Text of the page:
• Jenny Stallard

Freelance Rough Patches: Surviving and thriving when things aren't going so well

Updated: 5 days ago


Self-employment is often hard work. I've recently shared how I sometimes hate being freelance, and about the challenges of professional ghosting.


This post is about something more positive! It's about how to navigate, survive and thrive when you are going through one of those freelance rough patches.


Because if there's one thing I've learned in all my years of freelancing, it's not to 'give in'. Instead, I am learning to be resilient to the changes and curveballs freelance life throws at me, to work with them, and learn from them.


A freelance rough patch can be anything from that aforementioned ghosting, to losing a client, not securing a client after a pitch, through to loneliness, isolation and not having any money coming in. Add in the current cost of living crisis in the UK, and freelance life could be pretty bleak right now. It is so far from the glossy, shiny 'freedom' that freelancing first beckons with when we decide to make the leap that it's scary and confusing.


Just like a relationship, there will always be ups and downs. So I am sharing what has worked for me recently while navigating a rough patch:


Scroll, scroll, then go OUT!

I am prone to 'doom scrolling', and to say 'stop scrolling' is often futile. What's better is, I think, doing some of the scrolling then saying 'enough' and walking away. I am a fan, as you know, of unfollowing accounts which make you feel less than positive, but that sometimes just makes space for more noise from other people. The best thing to do is not scroll. If you can't resist, why not try an app that times your social media use? Go for a walk without your phone, or do some sport where you can't have it with you. For me, that's swimming, and I am SO excited the local lido opens again for the summer season next week!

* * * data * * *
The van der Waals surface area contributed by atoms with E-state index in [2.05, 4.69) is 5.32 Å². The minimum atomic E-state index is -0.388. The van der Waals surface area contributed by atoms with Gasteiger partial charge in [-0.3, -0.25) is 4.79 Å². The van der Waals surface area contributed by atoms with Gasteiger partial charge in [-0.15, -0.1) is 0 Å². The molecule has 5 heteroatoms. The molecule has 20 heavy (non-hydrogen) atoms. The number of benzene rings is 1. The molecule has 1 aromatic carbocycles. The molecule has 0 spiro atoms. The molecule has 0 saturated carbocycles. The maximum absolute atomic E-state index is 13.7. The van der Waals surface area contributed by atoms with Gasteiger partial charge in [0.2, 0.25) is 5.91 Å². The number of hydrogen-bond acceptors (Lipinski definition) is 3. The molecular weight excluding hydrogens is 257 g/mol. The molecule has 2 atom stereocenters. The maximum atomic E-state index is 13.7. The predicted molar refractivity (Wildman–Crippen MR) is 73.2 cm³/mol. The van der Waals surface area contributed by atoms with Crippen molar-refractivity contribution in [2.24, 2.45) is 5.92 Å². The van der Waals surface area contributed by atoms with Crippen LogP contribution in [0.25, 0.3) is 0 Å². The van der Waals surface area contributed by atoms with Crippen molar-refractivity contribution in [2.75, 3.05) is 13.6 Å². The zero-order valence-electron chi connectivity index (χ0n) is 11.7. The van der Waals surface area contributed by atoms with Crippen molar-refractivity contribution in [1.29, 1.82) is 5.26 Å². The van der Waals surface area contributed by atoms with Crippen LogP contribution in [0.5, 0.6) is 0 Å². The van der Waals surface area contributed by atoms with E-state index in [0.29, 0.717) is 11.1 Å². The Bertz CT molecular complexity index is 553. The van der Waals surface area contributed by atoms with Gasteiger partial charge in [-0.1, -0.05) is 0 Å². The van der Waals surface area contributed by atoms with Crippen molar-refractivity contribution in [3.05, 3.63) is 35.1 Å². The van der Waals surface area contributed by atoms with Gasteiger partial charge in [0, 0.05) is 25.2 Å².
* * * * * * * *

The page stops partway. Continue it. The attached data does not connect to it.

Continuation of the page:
Open up to a freelance friend

This is about more than sharing or talking. Be honest, be open, be raw. Say 'I'm not coping', and explain what you're feeling. Find someone who can lend a friendly ear, who can say they get it, too. Voice notes are ideal for this, as you can show them more of how you're feeling through your tone of voice.


Network!

This can be more challenging, but it's something I'm trying to embrace as events open up again. I've signed up to a local event with Business Buzz, as well as an evening meet up for a group called Women in Journalism. Am I nervous? Of course! But... I have to do something other than network online, something other than talk about what I do into the void of social media.


Cry

What? That's a bit negative isn't it? I love a good cry. And, when things aren't going right, it can be very cathartic. So if the tears feel like they're coming, don't resist. One thing I know for sure is I used to cry way more when I was in 'staff' jobs because I wanted to escape!


Reach out to communities

I've extolled the virtues of freelance communities before, but this is a step further. This is about joining in. Not lurking, or liking, but posting - saying 'hello', introducing yourself and saying 'I feel a bit meh - help!'. I guarantee you'll get waves of support! I'm compiling a list of groups and resources for this site, so watch this space.


Eat well

You thought I might say indulge yourself, didn't you? And yes, OK, as I write it is hot cross bun 'season' - my kryptonite. However, eating unhealthily and mindlessly is not good for body or soul. Feeding ourselves with the things we love is - cook your favourite meal, take time over planning and serving it. You have more time on your hands - use it to create wonderful fuel for when things get busy again.


Make plans!

OK, so things are hard. They're challenging. There might have been tears. But the biggest thing you can do is make plans that could change things. I have struggled to come through the down days and make positive plans, but it's all about what you can control. Making a plan to bring back the podcast (it's been on hiatus) while waiting for a possible client to say yes or no has helped me focus and reignited my love for the pod! On a particularly quiet day, I dared to sit an online exam for a coaching accreditation (which I passed!).

You might not make such big plans or leaps, or you might surprise yourself. But even planning to email some new contacts, or making a list of them, sprucing up your social media/LinkedIn or CV can help.


Try coaching

Well I would say that, right?! Not always! Coaching is not for everyone, but for some people it can really help bring clarity, confidence and, with group coaching, new connections. That's the aim with Relight Your Freelance Fire, which begins in May, runs for 4 weeks and includes a CV audit (where we work on your shiny version of your CV for you as a freelancer), a one on one coaching session, email mentoring and group coaching sessions.


Want to know more? Click through to the 'coaching' page and fill out the short form to get in touch. I'd love to hear from you!






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